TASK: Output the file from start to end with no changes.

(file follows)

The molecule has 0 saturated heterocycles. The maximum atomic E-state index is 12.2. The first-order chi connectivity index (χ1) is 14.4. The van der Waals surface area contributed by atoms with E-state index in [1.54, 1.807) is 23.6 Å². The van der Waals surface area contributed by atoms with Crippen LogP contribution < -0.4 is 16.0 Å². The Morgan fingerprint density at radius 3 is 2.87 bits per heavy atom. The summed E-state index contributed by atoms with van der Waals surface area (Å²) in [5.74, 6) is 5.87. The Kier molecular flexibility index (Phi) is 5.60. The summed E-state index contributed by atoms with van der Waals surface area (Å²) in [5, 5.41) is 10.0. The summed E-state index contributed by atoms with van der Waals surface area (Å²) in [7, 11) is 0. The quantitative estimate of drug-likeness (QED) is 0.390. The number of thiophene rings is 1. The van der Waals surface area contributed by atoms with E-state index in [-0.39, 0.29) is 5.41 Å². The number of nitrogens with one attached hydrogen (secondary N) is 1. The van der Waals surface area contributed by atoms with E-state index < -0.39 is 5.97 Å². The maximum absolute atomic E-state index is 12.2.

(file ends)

The molecule has 0 saturated heterocycles. The maximum atomic E-state index is 12.2. The first-order chi connectivity index (χ1) is 14.4. The van der Waals surface area contributed by atoms with E-state index in [1.54, 1.807) is 23.6 Å². The van der Waals surface area contributed by atoms with Crippen LogP contribution < -0.4 is 16.0 Å². The Morgan fingerprint density at radius 3 is 2.87 bits per heavy atom. The summed E-state index contributed by atoms with van der Waals surface area (Å²) in [5.74, 6) is 5.87. The Kier molecular flexibility index (Phi) is 5.60. The summed E-state index contributed by atoms with van der Waals surface area (Å²) in [5, 5.41) is 10.0. The summed E-state index contributed by atoms with van der Waals surface area (Å²) in [7, 11) is 0. The quantitative estimate of drug-likeness (QED) is 0.390. The number of thiophene rings is 1. The van der Waals surface area contributed by atoms with E-state index in [-0.39, 0.29) is 5.41 Å². The number of nitrogens with one attached hydrogen (secondary N) is 1. The van der Waals surface area contributed by atoms with E-state index < -0.39 is 5.97 Å². The maximum absolute atomic E-state index is 12.2.